Excerpts from pages 13-16 and 99-112 of Writing Research Papers Across the Curriculum, Third Edition, by Susan M. Hubbach, copyright 1992 by Holt, Rinehart & Winston, reprinted by permission of the publisher. This material may not be reproduced, stored in a retrieval system, or transmitted in any form or by any means without the prior written permission of the publisher.
A researcher's notebook will help you to maintain your own voice in the research process. Although there's no correct way to set up your notebook, consider including the following sections:
Research Strategy Section
Lists of things to do
Questions to be answered
Places to find information
* See if Denison has Browning poem.
* Get list of books for interlibrary loan - NOW!
* Ask Prof. Jones for names of local experts on this topic.
Reading Notes Section
This section is not what your sources say (which goes on notecards), but your reactions as you read. Try the following strategies:
Freewrite (write for a specified period without stopping).
Ask and answer questions a reading raises; criticize it:
What do I think of this work?
How does this study compare to others?
What assumptions does this author make? Do I agree with them?
Do I fully understand the argument here?
Working Hypothesis Section
This is the key section that assures the final paper is original - is yours. It is what keeps you from writing a "passive sponge" paper. You are keeping a written record of what is happening in your head as you read, think, discuss your ideas with others, and shift your thinking. As you do this, you lay the groundwork for your paper, and when you begin drafting, you may find that much of the work is already done. You have figured out what you want to say. Don't wait until you have gathered all your evidence and finished all your notetaking to decide what to say, for two main reasons:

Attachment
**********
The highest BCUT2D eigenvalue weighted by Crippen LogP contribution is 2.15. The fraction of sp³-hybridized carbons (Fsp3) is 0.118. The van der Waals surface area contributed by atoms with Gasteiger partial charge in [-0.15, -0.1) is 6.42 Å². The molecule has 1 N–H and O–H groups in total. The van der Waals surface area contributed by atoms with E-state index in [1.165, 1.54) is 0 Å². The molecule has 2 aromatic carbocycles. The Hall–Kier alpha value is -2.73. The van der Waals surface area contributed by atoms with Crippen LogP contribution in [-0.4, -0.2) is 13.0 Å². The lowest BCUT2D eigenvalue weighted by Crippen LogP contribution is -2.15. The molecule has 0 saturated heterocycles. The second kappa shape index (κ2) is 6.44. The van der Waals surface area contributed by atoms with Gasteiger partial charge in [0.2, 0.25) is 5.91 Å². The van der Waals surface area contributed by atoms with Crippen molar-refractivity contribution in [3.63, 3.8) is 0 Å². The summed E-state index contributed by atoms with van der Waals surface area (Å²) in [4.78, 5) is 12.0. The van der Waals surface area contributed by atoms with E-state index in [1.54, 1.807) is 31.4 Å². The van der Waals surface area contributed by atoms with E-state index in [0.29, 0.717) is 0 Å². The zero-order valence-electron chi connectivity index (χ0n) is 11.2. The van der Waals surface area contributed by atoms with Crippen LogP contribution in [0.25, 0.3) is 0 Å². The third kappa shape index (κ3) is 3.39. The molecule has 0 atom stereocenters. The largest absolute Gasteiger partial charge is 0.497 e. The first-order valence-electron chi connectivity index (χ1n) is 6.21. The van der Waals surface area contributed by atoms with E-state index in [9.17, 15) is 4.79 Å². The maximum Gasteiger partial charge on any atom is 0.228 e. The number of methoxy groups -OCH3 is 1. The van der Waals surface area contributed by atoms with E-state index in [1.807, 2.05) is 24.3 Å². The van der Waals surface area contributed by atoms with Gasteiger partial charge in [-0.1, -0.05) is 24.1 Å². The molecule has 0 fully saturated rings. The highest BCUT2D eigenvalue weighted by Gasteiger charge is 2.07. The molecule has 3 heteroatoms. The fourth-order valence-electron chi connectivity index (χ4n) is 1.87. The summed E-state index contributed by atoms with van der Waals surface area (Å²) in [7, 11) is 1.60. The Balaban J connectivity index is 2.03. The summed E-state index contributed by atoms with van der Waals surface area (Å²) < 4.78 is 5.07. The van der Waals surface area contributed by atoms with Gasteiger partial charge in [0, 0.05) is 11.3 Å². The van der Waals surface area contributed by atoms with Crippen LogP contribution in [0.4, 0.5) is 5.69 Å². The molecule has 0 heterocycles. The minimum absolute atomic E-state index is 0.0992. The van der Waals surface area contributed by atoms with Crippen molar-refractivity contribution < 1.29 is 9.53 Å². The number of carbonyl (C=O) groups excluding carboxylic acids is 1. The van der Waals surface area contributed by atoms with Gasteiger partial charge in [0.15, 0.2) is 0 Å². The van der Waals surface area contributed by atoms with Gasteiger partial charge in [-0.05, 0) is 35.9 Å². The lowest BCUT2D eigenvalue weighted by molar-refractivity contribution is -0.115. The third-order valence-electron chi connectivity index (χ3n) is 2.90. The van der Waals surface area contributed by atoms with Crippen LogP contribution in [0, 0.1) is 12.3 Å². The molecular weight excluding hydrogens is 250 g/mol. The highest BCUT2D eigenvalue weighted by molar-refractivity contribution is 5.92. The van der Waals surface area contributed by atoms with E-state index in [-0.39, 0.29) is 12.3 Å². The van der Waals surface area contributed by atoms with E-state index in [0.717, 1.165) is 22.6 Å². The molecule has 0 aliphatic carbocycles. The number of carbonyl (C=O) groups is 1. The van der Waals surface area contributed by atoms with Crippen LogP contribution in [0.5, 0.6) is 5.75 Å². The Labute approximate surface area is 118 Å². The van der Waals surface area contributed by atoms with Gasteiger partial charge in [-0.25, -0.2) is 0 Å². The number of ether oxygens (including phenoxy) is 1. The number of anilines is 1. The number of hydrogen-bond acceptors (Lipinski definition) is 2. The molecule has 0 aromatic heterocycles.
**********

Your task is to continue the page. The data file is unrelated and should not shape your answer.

1. You may be overwhelmed by so much material that you can't organize it. A common result is the "information dump" paper.
2. You need to give your research a sense of direction as you are doing it so that you know what evidence to look for next, what new questions to ask, what old sources to reread, etc.
Therefore, once you have a working hypothesis in answer to your research question, you should return to this section of your notebook every few days to review it. Ask yourself:
Is my hypothesis still right?
Should I change direction? How?
What questions about this project do I have now?
Talk to yourself. Try to fit the pieces of the puzzle together.
What picture is emerging?
Does it fit my hypothesis?
What information do I still need?
Here is a sample of an entry made a few weeks into the research process for an education paper:
I came into this project convinced that an open classroom was the best environment for kids' learning. Now I'm not so sure. Ramirez, Wilheim, and Kim all stress how important it is for children to have structure. So -- what's the story? A completely free environment in which kids do what they feel like doing when they feel like doing it or a version of military school? There has got to be something in the middle. OK, let's start with structure. What does that mean? If I am understanding what I've been reading, these experts are saying that children need . . . what? (1) a sense of what is appropriate and inappropriate behavior, (2) they need to know what kinds of tasks they are expected to do and when they should hand them in, (3) they need to know how to go about doing these tasks. Do students need to sit in rows of desks facing the teacher, never talking unless asked a question by the teacher, to have these kinds of structure? NO. Children talking to each other doesn't have to be classified as inappropriate behavior. In fact, Hashimoto and DeMartino both say that kids learn best when they work in groups. But they do need to be told HOW to work in groups. There's the structure. I'm cooking. Let's go on with this. (Hubbach 16)